By Arshad Mohammed
WASHINGTON (Reuters) - The United States on Tuesday cautiously welcomed a plan from Egypt's interim government to hold quick elections but did not address "the elephant in the room" of whether a military coup had taken place.
Less than a week after the army toppled President Mohamed Mursi and his Muslim Brotherhood, Egypt's interim head of state Adli Mansour announced that parliamentary elections would be held in about six months, followed by presidential elections.
The announcement came a day after 55 people were killed when troops fired on a crowd of Mursi supporters.
"We are encouraged the interim government has laid out a plan for the path forward," State Department spokeswoman Jen Psaki told a daily briefing. "The details of a path back to a democratically elected civilian government are for the Egyptian people to decide," she added.
Washington has dodged the thorny issue of labeling the military intervention a coup because it would require the Obama administration by law to halt aid to the Egyptian army.
In fiscal year 2014, President Barack Obama has requested $1.55 billion in aid for Egypt, with $1.3 billion of that for the military and $250 million for economic support.
The army said it was acting on popular will because millions of people had taken to the streets to demand Mursi's resignation. The White House has pointed out that millions of Egyptians had wanted a change from the democratically elected Mursi government.
"There's an elephant in the room here," White House spokesman Jay Carney said, referring to whether there had been a coup.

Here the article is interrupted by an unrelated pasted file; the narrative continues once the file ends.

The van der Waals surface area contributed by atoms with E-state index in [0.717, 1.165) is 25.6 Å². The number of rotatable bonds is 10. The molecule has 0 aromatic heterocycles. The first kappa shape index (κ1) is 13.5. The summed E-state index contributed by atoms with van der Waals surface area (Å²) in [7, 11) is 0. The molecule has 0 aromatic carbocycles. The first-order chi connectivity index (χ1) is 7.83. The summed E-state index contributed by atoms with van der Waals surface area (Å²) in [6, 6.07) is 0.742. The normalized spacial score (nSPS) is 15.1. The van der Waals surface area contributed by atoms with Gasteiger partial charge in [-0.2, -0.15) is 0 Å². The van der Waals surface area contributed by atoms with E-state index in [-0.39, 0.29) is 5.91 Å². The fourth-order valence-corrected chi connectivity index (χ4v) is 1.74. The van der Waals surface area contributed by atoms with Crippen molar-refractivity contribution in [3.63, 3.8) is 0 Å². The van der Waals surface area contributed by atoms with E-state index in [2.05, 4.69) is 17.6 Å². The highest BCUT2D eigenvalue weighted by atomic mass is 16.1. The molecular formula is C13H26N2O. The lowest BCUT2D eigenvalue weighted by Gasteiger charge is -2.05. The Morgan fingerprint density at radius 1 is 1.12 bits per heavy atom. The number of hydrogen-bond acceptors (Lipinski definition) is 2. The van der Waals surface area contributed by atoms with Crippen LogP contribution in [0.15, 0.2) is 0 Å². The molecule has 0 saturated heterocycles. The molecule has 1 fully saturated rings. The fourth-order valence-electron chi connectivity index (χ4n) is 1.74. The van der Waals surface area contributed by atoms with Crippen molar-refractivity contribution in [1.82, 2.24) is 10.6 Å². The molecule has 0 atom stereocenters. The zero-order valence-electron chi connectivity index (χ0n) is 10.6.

"It is in our national interest - the best interest of the United States and the best interest, in our view, of our goal of assisting the Egyptian people in their transition to democracy - to take the time necessary to evaluate the situation before making such a determination," he said.
NO CONTACT WITH MURSI
The Obama administration's caution with the situation in Egypt appears to reflect a desire not to be seen as supporting one side or another.
"I can assure you we are not aligned with or supporting any particular party or group," Psaki said.
She said the Obama administration had been in touch with representatives from the Muslim Brotherhood but that there had been no contact with Mursi since his arrest.
The worst day of violence in more than a year has left Egypt, the Arab world's most populous nation, more divided than ever in its modern history, and added pressure on the military-led authorities to explain how they will restore democracy.
Meanwhile, the Pentagon said Defense Secretary Chuck Hagel has held five conversations in the past five days with the head of Egypt's armed forces, General Abdel Fattah al-Sisi, including one on Tuesday.
"We believe that the violence needs to be reduced in Egypt," Pentagon spokesman George Little told reporters. "And we hope that we see steps to work through this crisis and see a political process instituted in Egypt that is responsive to the Egyptian people."
(Additional reporting by Lesley Wroughton, Steve Holland and Phil Stewart; Editing by Bill Trott and Xavier Briand)